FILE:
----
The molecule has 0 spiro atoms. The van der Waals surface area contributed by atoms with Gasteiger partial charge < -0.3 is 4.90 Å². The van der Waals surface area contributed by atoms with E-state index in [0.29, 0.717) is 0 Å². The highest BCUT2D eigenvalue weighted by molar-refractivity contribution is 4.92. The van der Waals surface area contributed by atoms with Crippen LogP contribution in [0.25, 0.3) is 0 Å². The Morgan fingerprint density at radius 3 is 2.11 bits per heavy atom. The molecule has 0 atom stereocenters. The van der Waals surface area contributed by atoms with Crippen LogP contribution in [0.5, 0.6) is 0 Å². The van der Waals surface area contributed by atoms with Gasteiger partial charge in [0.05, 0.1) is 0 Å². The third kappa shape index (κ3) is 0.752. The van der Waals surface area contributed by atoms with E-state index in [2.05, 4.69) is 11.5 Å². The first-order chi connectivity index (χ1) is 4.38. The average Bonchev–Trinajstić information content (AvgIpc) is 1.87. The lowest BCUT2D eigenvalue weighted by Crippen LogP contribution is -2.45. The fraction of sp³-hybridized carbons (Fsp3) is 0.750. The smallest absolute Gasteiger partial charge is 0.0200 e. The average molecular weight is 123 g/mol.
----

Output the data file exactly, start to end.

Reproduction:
The molecule has 0 spiro atoms. The van der Waals surface area contributed by atoms with Gasteiger partial charge < -0.3 is 4.90 Å². The van der Waals surface area contributed by atoms with E-state index in [0.29, 0.717) is 0 Å². The highest BCUT2D eigenvalue weighted by molar-refractivity contribution is 4.92. The van der Waals surface area contributed by atoms with Crippen LogP contribution in [0.25, 0.3) is 0 Å². The Morgan fingerprint density at radius 3 is 2.11 bits per heavy atom. The molecule has 0 atom stereocenters. The van der Waals surface area contributed by atoms with Crippen LogP contribution in [0.5, 0.6) is 0 Å². The van der Waals surface area contributed by atoms with Gasteiger partial charge in [0.05, 0.1) is 0 Å². The third kappa shape index (κ3) is 0.752. The van der Waals surface area contributed by atoms with E-state index in [2.05, 4.69) is 11.5 Å². The first-order chi connectivity index (χ1) is 4.38. The average Bonchev–Trinajstić information content (AvgIpc) is 1.87. The lowest BCUT2D eigenvalue weighted by Crippen LogP contribution is -2.45. The fraction of sp³-hybridized carbons (Fsp3) is 0.750. The smallest absolute Gasteiger partial charge is 0.0200 e. The average molecular weight is 123 g/mol.